Sally’s Rating: 1.5/5
M.C. Higgins, The Great is a coming of age novel that follows the three days of M.C.’s life where he is visited by a man who wants to record his mother’s voice and songs. He also develops an awkward relationship with a girl who is camping up in the mountains, where the issues of environmentalism come into play in the novel.
I had to force myself to keep reading this book to make it to the end. The plot meanders for about 300 pages, resulting in a book that is full of description but lacking a strong narrative. The author devotes a lot of the book to descriptions of the mountains and Appalachia – which is beautiful to read about but fails to make this a real page turner. The focus on environmental issues is the best part of the book as M.C.’s home is threatened by the slag heap that is encroaching upon his territory.
Ultimately, it’s the narrator’s voice and inner thoughts that make this book a bit of a muddle to get through. The narration style hints of a modernist/postmodernist fusion with its stream of consciousness and author’s manipulation of the text – which makes the novel seem like it’s for an older audience that what it was marketed towards. M.C. is a very awkward character and his interactions with the other characters make it hard to connect with his character.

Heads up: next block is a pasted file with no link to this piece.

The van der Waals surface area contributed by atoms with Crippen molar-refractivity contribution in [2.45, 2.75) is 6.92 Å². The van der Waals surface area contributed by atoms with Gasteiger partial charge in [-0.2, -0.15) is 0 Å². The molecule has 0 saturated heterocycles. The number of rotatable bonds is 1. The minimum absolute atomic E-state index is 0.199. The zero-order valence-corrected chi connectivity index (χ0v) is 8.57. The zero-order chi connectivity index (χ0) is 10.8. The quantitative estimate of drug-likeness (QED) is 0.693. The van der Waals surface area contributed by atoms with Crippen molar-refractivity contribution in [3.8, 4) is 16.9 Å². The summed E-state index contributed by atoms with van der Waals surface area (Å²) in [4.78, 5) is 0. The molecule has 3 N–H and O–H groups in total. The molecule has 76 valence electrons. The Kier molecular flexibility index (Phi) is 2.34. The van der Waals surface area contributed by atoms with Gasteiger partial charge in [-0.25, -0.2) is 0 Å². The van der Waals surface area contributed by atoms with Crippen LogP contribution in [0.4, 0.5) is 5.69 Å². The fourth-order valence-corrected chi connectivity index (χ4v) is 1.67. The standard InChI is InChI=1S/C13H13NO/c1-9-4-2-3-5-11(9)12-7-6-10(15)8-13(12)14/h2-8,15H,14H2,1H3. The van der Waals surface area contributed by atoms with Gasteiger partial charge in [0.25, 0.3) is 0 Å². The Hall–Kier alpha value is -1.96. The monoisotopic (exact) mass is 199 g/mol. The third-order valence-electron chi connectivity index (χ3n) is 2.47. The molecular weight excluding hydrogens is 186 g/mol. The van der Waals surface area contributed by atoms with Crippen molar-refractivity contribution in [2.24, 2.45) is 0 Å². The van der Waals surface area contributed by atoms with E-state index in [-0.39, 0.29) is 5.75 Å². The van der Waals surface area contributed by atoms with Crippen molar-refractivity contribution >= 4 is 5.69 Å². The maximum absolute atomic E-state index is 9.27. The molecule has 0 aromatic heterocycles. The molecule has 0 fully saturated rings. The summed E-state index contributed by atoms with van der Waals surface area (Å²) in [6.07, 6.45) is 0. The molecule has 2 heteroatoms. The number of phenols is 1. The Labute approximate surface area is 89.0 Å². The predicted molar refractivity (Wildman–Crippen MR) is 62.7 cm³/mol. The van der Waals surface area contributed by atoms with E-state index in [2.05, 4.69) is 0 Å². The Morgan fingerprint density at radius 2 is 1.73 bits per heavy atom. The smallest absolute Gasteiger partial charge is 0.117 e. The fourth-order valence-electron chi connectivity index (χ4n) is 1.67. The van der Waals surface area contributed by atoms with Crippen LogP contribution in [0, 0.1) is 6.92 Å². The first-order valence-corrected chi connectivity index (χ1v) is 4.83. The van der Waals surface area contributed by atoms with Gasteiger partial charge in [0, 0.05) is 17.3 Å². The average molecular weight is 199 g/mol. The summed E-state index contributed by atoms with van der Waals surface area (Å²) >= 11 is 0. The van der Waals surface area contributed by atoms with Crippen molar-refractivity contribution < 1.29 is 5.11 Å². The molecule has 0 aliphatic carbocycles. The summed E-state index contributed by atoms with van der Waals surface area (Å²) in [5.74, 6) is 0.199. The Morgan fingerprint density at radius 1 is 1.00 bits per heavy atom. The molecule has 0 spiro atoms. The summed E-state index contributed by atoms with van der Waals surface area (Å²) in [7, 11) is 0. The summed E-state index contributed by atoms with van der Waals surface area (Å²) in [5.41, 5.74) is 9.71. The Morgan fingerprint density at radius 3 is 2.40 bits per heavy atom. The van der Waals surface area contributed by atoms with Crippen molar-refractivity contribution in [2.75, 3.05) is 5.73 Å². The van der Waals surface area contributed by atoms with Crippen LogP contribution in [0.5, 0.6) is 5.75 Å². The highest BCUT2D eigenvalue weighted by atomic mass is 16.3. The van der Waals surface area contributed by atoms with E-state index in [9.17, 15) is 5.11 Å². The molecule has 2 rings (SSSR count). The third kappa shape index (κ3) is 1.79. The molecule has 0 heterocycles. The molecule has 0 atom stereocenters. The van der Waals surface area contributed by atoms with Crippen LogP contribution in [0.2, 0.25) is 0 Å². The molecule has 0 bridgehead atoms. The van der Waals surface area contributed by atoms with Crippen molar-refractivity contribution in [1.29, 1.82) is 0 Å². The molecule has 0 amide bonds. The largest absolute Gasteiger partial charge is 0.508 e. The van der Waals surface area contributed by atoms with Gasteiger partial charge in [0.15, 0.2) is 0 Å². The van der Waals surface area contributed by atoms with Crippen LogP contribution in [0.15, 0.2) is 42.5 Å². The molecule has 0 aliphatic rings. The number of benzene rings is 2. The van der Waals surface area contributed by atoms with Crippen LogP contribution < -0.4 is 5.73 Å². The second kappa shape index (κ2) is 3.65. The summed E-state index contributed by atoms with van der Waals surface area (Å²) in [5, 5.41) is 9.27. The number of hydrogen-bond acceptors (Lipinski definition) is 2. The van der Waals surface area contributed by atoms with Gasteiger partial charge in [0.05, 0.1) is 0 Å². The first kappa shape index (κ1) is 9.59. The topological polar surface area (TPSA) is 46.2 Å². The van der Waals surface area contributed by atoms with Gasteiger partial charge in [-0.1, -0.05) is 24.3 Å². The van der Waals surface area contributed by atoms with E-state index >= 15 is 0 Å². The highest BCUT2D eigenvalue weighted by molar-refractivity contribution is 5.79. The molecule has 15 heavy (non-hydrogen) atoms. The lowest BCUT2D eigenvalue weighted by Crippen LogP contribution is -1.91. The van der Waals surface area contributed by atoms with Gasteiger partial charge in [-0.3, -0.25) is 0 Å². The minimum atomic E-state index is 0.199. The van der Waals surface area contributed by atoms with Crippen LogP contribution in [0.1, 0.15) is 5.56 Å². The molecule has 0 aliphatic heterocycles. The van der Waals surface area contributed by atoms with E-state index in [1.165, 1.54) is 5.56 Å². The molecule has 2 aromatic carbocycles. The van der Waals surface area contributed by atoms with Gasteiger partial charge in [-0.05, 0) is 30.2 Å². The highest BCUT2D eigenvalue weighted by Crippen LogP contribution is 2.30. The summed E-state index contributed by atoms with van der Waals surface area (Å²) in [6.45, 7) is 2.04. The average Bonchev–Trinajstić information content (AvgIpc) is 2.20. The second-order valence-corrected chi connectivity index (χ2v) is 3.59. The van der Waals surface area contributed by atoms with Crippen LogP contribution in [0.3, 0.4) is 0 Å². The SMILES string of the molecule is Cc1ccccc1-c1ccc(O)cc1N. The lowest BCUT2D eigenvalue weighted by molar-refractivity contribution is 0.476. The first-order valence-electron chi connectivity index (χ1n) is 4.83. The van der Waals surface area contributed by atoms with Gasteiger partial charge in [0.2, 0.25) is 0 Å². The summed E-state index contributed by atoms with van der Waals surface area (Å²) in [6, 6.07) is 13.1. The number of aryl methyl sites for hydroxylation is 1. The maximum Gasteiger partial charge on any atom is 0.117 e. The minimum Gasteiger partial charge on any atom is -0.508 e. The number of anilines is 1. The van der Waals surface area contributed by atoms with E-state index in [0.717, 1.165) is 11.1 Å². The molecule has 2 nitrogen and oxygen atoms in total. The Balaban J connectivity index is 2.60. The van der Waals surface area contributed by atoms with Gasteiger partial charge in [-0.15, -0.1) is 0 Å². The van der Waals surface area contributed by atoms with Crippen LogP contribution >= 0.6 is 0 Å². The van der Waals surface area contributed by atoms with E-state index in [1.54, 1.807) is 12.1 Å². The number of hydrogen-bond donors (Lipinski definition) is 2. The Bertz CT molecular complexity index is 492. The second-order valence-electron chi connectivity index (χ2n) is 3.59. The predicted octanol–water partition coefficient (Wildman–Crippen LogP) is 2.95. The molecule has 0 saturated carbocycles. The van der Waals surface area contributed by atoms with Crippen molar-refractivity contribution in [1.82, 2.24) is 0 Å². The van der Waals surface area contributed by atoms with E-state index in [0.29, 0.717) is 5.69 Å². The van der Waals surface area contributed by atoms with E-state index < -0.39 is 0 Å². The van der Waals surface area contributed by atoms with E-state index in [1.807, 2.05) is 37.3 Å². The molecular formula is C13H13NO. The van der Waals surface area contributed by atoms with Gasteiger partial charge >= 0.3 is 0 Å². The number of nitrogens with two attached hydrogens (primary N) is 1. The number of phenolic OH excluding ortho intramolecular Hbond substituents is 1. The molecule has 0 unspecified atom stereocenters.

I found it hard to understand what exactly author Virginia Hamilton was trying to convey throughout this novel. The disjointed narration and unlikeable main characters made this a tough one to get through, and I wouldn’t recommend it to anyone.